Wednesday, June 19, 2013
TAMPA, Fla. – Maine Republicans went home from their party's national convention this week barely on speaking terms, after a deep divide flared in front of thousands of fellow party members and media from around the world.
Maine Republican party chairman Charlie Webster
But there should be plenty of talk in Waterville on Saturday, when the Maine Republican Party's State Committee meets in the wake of the dispute between party stalwarts and supporters of libertarian Ron Paul.
The decision by Republican National Committee members to unseat some delegates and alternates loyal to Paul at Mitt Romney's nominating party infuriated and energized libertarians within the Maine Republican Party.
With self-described libertarians and constitutionalists holding nearly half of the State Committee's seats, they plan to speak out against what they see as unfair treatment of Paul's supporters at the Republican National Convention -- treatment they say began in Maine, continued in Tampa and is coming back home to roost.
"It's going to be very difficult this Saturday," said Hayes Gahagan, chairman of the Aroostook County Republican Committee and one of the 10 Romney supporters who were chosen to replace the 10 displaced Paul delegates.
In some ways, Gahagan has his feet in both factions of a Maine Republican Party that, working together, helped elect conservative Gov. Paul LePage and Republican majorities in both chambers of the Legislature in 2010.
Although he's a Romney supporter who has been active in Maine Republican politics for decades, he considers himself libertarian-minded.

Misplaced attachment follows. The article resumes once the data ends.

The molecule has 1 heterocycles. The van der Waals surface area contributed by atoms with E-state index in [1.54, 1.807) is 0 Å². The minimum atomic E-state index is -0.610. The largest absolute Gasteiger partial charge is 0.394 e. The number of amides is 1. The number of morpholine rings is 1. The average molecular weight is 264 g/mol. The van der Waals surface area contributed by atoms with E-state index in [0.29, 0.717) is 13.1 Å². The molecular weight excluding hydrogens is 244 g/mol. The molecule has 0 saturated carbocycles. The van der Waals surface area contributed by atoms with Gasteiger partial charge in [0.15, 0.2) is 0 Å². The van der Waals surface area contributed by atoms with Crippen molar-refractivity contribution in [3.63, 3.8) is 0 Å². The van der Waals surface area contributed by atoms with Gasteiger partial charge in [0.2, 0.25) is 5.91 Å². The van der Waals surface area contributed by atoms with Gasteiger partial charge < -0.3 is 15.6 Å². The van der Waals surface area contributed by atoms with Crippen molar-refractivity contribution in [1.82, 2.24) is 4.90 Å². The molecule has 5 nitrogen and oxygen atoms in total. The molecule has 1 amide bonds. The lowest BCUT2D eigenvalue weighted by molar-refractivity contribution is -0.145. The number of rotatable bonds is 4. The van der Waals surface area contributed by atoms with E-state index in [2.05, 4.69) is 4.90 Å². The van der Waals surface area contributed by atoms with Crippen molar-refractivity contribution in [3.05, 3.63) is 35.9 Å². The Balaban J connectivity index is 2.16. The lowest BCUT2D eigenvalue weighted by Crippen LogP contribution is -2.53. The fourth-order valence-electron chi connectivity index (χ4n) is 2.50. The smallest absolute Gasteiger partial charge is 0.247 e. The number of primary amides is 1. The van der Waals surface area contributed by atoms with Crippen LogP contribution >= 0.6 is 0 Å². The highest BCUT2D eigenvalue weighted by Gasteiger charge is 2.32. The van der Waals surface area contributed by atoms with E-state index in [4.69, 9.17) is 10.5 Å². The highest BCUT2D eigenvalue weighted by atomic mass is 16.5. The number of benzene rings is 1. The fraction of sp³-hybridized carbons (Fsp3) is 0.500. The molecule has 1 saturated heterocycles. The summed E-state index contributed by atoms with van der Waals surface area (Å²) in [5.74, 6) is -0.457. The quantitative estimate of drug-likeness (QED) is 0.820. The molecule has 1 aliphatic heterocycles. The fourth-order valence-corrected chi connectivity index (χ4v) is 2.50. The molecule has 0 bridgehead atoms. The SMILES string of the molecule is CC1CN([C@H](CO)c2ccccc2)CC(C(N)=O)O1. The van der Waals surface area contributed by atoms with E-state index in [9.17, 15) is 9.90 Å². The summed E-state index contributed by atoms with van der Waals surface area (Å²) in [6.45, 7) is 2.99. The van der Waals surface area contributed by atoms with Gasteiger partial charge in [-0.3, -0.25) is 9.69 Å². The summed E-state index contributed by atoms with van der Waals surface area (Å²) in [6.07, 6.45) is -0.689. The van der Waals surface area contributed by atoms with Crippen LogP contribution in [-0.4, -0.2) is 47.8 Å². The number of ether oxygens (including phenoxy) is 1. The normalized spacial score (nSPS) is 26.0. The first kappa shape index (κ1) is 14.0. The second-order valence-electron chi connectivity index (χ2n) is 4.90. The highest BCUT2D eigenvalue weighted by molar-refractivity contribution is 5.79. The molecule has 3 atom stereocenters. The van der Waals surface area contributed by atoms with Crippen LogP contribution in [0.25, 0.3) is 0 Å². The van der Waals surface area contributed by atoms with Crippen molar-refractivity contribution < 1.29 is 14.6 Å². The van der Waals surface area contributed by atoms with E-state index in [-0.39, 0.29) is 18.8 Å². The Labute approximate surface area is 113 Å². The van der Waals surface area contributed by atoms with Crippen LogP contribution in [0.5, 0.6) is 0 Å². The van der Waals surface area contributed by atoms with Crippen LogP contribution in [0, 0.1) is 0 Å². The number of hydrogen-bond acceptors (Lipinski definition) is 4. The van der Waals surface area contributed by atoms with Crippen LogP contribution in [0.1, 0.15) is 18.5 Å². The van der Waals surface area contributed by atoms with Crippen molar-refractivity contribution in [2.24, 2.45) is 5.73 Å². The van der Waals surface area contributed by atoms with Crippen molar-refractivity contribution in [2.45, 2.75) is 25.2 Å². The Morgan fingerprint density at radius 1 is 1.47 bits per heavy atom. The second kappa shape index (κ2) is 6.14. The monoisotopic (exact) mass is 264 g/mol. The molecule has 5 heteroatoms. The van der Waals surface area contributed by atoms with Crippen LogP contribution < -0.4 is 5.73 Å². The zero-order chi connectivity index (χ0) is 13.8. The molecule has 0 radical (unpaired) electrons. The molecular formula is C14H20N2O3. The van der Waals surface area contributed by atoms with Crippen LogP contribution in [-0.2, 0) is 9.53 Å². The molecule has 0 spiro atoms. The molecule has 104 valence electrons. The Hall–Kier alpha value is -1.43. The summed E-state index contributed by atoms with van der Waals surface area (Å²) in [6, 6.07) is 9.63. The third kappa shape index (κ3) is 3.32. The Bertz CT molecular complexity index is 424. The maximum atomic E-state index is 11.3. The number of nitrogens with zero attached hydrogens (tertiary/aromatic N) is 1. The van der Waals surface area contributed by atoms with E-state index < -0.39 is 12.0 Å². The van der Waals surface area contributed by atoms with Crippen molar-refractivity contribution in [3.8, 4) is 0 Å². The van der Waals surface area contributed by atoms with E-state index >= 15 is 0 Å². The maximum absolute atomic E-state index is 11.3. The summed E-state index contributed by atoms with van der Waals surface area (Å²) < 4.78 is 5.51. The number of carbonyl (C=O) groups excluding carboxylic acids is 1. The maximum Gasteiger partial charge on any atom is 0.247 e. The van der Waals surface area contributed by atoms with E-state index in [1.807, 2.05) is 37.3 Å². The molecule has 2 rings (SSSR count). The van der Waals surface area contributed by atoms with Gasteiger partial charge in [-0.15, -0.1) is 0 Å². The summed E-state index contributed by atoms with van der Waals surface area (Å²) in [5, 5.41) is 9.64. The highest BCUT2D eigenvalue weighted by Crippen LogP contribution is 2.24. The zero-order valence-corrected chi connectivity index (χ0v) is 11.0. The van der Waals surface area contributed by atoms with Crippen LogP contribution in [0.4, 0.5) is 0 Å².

Whether that coalition is splintering or simply having growing pains could determine whether Republicans maintain their historic gains in Maine, a state that before 2010 was regarded as solidly Democratic.
The Paul supporters who went to Tampa this week have said they aren't going away.
"We are staying involved at the local level," said Brent Tweed, a leader of the pro-Paul delegation, after he and others walked out of the convention hall in protest. "They have only energized our people."
Mark Brewer, a political science professor at the University of Maine, said there is no question that the issue is coming back to Maine from Tampa. But he said it's hard to say so soon how it will affect Republican politics in Maine, heading into November elections in which Democrats hope to regain control of the State House.
"I generally tend to think that, by the time we get to November, that the implications won't be as grave as they are right now," he said.
Brewer said he believes that Paul's supporters, tea party members and others who are frustrated with recent events will want to avoid the consequences of a divided party.
The biggest, most immediate consequence, he said, would be enabling Democrats in the Legislature to shut down LePage's policy agenda.
LePage's decision to skip the national convention after the RNC unseated the 10 delegates appeared to give him an instant boost among the Paul supporters in Tampa, who thanked LePage publicly and in a news release.
But Brewer noted that the dispute in Maine between traditional Republicans and the newer wave of libertarians is playing out across the country. He foresees potentially much bigger, long-term implications for the party nationally.
"This is a fight for the soul of the Republican Party and what the Republican Party is all about going forward," Brewer said. "I think this is just the latest in a series of battles of different factions within the GOP."
That struggle was on full display at the convention in Tampa, despite RNC officials' attempts to show a party unified behind Romney.
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